WHEN Prime Minister Binyamin Netanyahu and his cabinet debated the early March troop withdrawal from a further nine per cent of Judea-Samaria, the shadow of Washington hung heavily over proceedings.

Several times during the long debate, Netanyahu and at least three of his ministers left the meeting to consult the US ambassador to Israel, Martin Indyk, who in turn was reportedly in touch with Secretary of State Madeleine Albright.

The US wanted to ensure Israel made a substantial concession to the PLO Authority (PA), following several Israeli decisions which had angered the Arabs, the US, and the world community.

Once the withdrawal decision had been announced, the State Department quickly voiced its support for it but then added that it expected more extensive pullbacks in two further redeployments, scheduled to take place in six months' and one year's time respectively.

Israelis may be tempted to echo the words of premier Menachem Begin to a US diplomat in 1981: "Are we a vassal state? A banana republic? Are we 14-year-old boys that if they don't behave they have their knuckles smacked?"

Begin was responding to American government displeasure at Israel's annexation of the Golan Heights. His questions remain pertinent today, as Israel's leaders are cajoled, manipulated, even some would say bullied by the Clinton administration.

One might argue that the US has paid in financial aid for the right to interfere in Israel's domestic affairs. But successive US administrations have poured large amounts of money into many countries in the world, including Arab states. And the relationship between Washington and Jerusalem has not been one-sided. As the only free market democracy in the Middle East, Israel has long been America's most reliable friend in a bad neighbourhood. Defence and intelligence alliances have served both equally well.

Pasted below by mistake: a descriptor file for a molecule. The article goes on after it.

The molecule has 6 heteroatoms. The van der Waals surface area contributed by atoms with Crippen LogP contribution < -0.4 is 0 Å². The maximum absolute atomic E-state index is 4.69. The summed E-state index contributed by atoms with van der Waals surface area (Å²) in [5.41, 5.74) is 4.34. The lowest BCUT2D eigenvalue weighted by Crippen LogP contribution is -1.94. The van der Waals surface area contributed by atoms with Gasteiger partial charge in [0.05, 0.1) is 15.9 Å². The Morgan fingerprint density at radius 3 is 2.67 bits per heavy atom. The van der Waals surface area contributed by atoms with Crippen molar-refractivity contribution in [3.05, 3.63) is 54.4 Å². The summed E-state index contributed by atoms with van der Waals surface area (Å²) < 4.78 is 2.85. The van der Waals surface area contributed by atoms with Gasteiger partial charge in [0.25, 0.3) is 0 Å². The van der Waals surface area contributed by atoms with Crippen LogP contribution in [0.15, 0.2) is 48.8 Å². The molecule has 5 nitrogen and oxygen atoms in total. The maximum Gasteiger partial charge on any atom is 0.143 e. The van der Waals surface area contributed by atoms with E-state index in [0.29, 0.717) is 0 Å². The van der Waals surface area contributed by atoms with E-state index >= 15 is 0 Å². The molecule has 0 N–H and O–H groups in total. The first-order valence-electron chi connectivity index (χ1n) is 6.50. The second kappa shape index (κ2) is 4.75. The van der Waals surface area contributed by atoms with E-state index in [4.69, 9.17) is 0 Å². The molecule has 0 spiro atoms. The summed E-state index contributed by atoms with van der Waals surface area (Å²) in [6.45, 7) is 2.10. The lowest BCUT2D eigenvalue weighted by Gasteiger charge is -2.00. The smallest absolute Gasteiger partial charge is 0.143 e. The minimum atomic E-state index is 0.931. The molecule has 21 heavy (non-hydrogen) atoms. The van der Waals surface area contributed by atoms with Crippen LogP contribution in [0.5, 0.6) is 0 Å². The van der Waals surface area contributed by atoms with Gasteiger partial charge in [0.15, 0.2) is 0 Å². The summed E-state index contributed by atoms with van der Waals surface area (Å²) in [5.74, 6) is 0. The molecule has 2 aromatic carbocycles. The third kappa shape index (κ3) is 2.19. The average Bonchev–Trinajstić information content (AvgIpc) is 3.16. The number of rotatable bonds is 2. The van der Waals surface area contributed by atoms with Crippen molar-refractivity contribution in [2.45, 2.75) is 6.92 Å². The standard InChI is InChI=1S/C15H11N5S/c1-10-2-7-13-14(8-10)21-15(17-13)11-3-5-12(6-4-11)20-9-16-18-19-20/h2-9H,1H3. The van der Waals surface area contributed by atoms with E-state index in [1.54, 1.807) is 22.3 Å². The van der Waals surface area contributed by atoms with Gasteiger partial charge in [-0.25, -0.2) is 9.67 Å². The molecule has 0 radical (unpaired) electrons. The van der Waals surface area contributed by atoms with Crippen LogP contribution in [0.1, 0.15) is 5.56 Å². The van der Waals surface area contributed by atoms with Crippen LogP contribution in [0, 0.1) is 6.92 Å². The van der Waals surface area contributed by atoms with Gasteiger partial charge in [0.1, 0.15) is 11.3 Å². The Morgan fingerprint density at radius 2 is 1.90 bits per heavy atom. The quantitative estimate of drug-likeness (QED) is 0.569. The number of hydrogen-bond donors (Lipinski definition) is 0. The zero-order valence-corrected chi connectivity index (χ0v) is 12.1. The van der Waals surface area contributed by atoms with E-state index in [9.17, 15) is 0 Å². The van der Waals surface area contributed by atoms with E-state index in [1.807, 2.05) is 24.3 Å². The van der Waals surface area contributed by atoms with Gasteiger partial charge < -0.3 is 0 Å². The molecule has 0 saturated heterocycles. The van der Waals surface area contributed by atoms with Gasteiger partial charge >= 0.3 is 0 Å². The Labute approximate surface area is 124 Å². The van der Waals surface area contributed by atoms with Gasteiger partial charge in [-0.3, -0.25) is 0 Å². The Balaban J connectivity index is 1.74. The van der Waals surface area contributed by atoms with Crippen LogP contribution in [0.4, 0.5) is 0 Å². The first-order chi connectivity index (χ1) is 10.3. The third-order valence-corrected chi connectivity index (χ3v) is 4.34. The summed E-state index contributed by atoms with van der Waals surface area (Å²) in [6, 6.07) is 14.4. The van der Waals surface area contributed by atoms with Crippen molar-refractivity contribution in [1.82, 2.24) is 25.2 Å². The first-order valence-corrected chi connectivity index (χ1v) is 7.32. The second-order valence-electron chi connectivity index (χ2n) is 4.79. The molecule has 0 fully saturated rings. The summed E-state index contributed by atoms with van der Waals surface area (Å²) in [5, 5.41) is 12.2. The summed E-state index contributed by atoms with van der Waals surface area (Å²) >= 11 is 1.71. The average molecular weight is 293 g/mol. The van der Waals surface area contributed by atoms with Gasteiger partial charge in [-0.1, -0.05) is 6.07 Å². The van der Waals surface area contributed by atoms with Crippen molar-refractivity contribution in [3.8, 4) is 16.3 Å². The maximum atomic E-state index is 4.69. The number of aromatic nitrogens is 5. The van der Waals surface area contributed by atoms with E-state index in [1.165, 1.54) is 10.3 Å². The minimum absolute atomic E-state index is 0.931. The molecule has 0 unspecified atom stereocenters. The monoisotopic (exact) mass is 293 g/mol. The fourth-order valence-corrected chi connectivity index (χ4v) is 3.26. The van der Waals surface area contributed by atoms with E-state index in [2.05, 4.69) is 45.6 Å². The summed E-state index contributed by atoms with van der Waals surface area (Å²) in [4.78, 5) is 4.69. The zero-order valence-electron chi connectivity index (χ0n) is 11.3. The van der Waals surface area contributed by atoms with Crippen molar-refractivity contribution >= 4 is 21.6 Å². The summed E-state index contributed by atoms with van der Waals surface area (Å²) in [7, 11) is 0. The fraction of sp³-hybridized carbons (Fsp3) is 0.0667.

No, America has not bought the right to interfere. And if President Bill Clinton isn't careful, he'll also find his administration no longer retains the status of "honest broker" it has enjoyed thus far. For in the past month, Washington has voiced its displeasure several times at decisions by Israel which do not in any way contravene the Oslo Accords. (In fact, in the case of Israel's demand that the PA shut its offices illegally operating in Jerusalem, US criticism of Israel was tantamount to encouraging the PA to violate the accords.)

While turning up the heat on Israel, the US has overlooked numerous violations by the Palestinian side. The US-drafted "Note for the Record" attached to the recent Hebron withdrawal agreement stipulated that further implementation of agreements between Israel and the Palestinians was to take place "on the basis of reciprocity".

Israel's obligations included that "the first phase of further redeployments will be carried out during the first week of March". Palestinian commitments to be "dealt with immediately and in parallel" included revision of the PLO Covenant, prevention of incitement, dismantling of terror groups' infrastructure and extradition of terror suspects.

Since the Hebron agreement was signed, however, PA representatives have:

Perhaps the most serious infringement relates to the Palestinian "police force", transformed from a small, lightly-armed policing body into a bloated, military force.

The US has issued no public condemnation of the PA's failure to meet these and other undertakings. Instead, Clinton and his officials have feted PLO chairman Yasser Arafat, ignoring the fact their honoured White House guest has been responsible for taking not just many Jewish lives, but also those of Americans (see Backgrounder: REMEMBER KHARTOUM).

Netanyahu has repeatedly praised the American president; he has called him a "true friend" of Israel. It's time for a reality check.


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